The reported shutter speed information refers to the use of the mechanical shutter. Yet, some cameras only have an electronic shutter, while others have an electronic shutter in addition to a mechanical one. In fact, the S1H is one of those camera that have an additional electronic shutter, which makes completely silent shooting possible. However, this mode is less suitable for photographing moving objects (risk of rolling shutter) or shooting under artificial light sources (risk of flickering).

The Panasonic S1H has an intervalometer built-in. This enables the photographer to capture time lapse sequences, such as flower blooming, a sunset or moon rise, without purchasing an external camera trigger and related software.

The E-450 writes its imaging data to Compact Flash or xD Picture cards, while the S1H uses SDXC cards. Both cameras feature dual card slots, which can be very useful in case a memory card fails.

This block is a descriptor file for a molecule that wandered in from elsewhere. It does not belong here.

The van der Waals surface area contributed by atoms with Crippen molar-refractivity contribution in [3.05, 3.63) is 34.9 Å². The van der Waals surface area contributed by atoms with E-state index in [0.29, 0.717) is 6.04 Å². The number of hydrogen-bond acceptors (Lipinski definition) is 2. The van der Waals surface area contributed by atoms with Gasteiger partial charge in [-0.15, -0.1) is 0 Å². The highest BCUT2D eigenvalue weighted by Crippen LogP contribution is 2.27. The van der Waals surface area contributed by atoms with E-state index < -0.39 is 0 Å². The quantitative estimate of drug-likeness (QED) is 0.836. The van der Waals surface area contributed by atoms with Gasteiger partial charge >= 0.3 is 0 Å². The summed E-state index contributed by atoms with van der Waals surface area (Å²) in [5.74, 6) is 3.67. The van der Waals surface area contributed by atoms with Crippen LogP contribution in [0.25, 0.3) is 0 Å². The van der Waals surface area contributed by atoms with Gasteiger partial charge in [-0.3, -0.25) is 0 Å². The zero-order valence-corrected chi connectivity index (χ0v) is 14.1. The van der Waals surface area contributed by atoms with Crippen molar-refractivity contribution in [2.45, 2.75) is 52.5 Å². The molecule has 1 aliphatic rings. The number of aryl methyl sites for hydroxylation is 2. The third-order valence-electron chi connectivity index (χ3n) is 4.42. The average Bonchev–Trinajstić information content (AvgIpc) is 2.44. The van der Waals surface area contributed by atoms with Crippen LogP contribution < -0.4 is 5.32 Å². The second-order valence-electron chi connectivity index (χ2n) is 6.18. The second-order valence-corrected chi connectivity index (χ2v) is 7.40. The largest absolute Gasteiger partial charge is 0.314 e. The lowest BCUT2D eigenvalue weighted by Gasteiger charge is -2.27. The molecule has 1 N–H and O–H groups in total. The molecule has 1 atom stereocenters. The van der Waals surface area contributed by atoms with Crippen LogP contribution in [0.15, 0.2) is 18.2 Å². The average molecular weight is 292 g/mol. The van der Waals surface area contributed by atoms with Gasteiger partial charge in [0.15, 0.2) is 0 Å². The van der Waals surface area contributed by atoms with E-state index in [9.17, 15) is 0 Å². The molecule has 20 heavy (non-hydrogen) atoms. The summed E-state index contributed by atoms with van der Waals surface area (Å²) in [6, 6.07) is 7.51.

Connectivity comparison

For some imaging applications, the extent to which a camera can communicate with its environment can be an important aspect in the camera decision process. The table below provides an overview of the connectivity of the Olympus E-450 and Panasonic Lumix DC-S1H and, in particular, the interfaces the cameras (and selected comparators) provide for accessory control and data transfer.

Input-Output Connections
  Camera
Model
Hotshoe
Port
Internal
Microphone
Internal
Speaker
Microphone
Port
Headphone
Port
HDMI
Port
USB
Port
WiFi
Support
NFC
Support
Bluetooth
Support
Camera
Model